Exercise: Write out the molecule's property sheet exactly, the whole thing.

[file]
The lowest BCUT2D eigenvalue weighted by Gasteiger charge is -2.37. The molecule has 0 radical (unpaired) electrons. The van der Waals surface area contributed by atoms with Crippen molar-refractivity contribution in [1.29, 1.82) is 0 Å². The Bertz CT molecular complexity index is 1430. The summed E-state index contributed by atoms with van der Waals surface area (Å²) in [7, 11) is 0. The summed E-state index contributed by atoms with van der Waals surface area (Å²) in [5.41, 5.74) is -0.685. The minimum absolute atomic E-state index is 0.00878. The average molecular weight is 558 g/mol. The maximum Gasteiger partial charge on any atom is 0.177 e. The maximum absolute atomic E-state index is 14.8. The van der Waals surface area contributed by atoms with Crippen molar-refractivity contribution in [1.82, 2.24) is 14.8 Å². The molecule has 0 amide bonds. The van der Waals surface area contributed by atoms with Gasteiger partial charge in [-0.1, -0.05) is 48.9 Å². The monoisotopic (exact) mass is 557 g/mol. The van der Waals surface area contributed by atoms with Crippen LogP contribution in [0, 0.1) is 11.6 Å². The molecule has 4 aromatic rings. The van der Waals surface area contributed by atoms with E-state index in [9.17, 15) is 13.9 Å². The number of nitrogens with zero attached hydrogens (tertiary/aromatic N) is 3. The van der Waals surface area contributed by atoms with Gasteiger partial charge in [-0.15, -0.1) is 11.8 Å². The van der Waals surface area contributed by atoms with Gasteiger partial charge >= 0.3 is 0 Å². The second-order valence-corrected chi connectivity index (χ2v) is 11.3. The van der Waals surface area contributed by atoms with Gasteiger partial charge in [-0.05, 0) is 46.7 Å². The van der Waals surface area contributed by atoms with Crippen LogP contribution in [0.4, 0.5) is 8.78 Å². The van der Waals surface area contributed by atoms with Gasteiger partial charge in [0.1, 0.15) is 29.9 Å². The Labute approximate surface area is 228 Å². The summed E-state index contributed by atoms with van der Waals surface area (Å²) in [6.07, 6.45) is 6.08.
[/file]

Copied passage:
The lowest BCUT2D eigenvalue weighted by Gasteiger charge is -2.37. The molecule has 0 radical (unpaired) electrons. The van der Waals surface area contributed by atoms with Crippen molar-refractivity contribution in [1.29, 1.82) is 0 Å². The Bertz CT molecular complexity index is 1430. The summed E-state index contributed by atoms with van der Waals surface area (Å²) in [7, 11) is 0. The summed E-state index contributed by atoms with van der Waals surface area (Å²) in [5.41, 5.74) is -0.685. The minimum absolute atomic E-state index is 0.00878. The average molecular weight is 558 g/mol. The maximum Gasteiger partial charge on any atom is 0.177 e. The maximum absolute atomic E-state index is 14.8. The van der Waals surface area contributed by atoms with Crippen molar-refractivity contribution in [1.82, 2.24) is 14.8 Å². The molecule has 0 amide bonds. The van der Waals surface area contributed by atoms with Gasteiger partial charge in [-0.1, -0.05) is 48.9 Å². The monoisotopic (exact) mass is 557 g/mol. The van der Waals surface area contributed by atoms with Crippen LogP contribution in [0, 0.1) is 11.6 Å². The molecule has 4 aromatic rings. The van der Waals surface area contributed by atoms with E-state index in [9.17, 15) is 13.9 Å². The number of nitrogens with zero attached hydrogens (tertiary/aromatic N) is 3. The van der Waals surface area contributed by atoms with Gasteiger partial charge in [-0.15, -0.1) is 11.8 Å². The van der Waals surface area contributed by atoms with Gasteiger partial charge >= 0.3 is 0 Å². The second-order valence-corrected chi connectivity index (χ2v) is 11.3. The van der Waals surface area contributed by atoms with Gasteiger partial charge in [-0.05, 0) is 46.7 Å². The van der Waals surface area contributed by atoms with Crippen LogP contribution in [0.4, 0.5) is 8.78 Å². The van der Waals surface area contributed by atoms with Gasteiger partial charge in [0.1, 0.15) is 29.9 Å². The Labute approximate surface area is 228 Å². The summed E-state index contributed by atoms with van der Waals surface area (Å²) in [6.07, 6.45) is 6.08.